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"Elliptic EP"

Vessels – Elliptic EP
22 November 2013, 13:30 Written by Janne Oinonen

Few phrases are fit to put the fear in the hearts of music fans quite as effectively as ‘hope you like our new direction’. Make that a rock band announcing their brand new dance-influenced sound, and the fear factor is multiplied. Escalate the scenario to a band swapping the traditional rock tools to a bank of electronics, and you can almost hear the collective gnashing of teeth.

This latter scenario – anchored by live drums – is precisely what Vessels are up to on this EP-length follow-up to 2011′s Helioscope. Instead of an awkward dud or a catastrophic misstep, however, we’re looking at the first recorded glimpses of what may well turn out to be the band’s definitive incarnation.

The band’s previous output (two albums and an early EP) have relied on the quiet/loud dynamics of the instrumental mood-building commonly referred to as Post-Rock. As even the most celebrated practitioners in that genre can attest, it’s a style that will almost inevitably lead to certain repetitiveness and, with it, predictability.

For Vessels, the solution lies in the similarly dynamics-obsessed domain of electronic music, and they have much more cause to be messing with machinery than the average band who wish to chuck in a few beats to freshen things up. Although guitars have ruled the roost so far in the band’s sound, various keyboards and electronics have been employed in a support capacity from the start. This time around, the pecking order is reversed: electronics, as operated by a ‘live’ band, dominate, whilst guitars are relegated to a back-up role.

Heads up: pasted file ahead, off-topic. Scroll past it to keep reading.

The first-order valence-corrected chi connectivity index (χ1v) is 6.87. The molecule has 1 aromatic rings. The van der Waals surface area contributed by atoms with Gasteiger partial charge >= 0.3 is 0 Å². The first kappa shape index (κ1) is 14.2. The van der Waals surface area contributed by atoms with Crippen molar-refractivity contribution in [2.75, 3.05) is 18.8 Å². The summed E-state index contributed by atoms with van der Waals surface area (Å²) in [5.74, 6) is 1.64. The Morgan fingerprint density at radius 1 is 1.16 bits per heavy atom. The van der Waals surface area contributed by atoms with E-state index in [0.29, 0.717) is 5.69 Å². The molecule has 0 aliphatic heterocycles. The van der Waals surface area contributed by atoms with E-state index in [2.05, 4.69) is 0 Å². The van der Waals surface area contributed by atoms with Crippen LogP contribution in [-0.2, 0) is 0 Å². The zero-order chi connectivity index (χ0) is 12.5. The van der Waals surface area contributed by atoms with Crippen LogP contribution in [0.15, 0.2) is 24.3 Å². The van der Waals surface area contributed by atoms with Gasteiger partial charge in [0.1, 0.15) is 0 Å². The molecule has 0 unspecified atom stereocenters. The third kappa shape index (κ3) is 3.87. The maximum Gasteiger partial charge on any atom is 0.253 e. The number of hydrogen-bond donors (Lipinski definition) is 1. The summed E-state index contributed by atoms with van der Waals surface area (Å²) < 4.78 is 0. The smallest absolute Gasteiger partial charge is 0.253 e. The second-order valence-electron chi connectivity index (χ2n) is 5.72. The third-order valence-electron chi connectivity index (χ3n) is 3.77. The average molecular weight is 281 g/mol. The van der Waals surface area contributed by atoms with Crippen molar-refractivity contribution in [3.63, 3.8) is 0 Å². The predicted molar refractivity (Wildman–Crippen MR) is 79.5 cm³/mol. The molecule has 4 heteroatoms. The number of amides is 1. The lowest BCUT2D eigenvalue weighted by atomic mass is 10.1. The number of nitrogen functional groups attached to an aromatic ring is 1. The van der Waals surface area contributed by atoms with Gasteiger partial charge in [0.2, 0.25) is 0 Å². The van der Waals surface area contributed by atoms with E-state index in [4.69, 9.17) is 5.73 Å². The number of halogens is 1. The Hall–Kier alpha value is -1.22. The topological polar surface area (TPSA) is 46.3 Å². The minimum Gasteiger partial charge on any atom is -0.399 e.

The title track is the most startling showcase of the new sound. In the past, outbursts of almost Metal-tinged heaviness have occasionally got in the way of Vessels’ impressive rhythmic flair and ability to whip up a fearsome momentum. Sleek and streamlined, “Elliptic” solves the problem by placing the rhythm directly under the spotlight, with propulsive results that finally manage to harness the band’s hypnotic live prowess in the studio. The track provides irrefutable proof that, in stark contrast to the stereotypical chin-stroking tendencies of musically advanced instrumental rock, Vessels share dance music’s interest in making the crowd move. There’s a radio edit of “Elliptic” but there really isn’t an ounce of fat on the nine-minute full-fat version: the coda’s percussion face-off is particularly powerful.

Elsewhere, a version of Modeselektor’s “Blue Clouds“ (alongside their recently released take on Nathan Fake’s “The Sky Was Pink“, the only remnant of a planned EP of ‘techno’ covers) is almost as powerful, but can’t match the title track’s compositional richness. “Myopic Biopic”, armed with a colossal bass riff, builds bridges between Vessels old and new.

As strong as the track is, the full-on guitar bombardment of “Come Out of the Sky and Fight This” sounds almost disappointingly conventional next to this, providing a clear sign of just how successful this rebooting of the band’s sound is. If Vessels can somehow combine their new ideas with their sideline in melancholy songcraft (see the ambient shimmer of “Yuki” or the restlessly bubbling “Meatman, Piano Tuner, Prostitute”) they’ll be on to something very, very special. If they stick to the very effective tricks unveiled here, they’ll go down in history as the post-rock band that managed to start a party.

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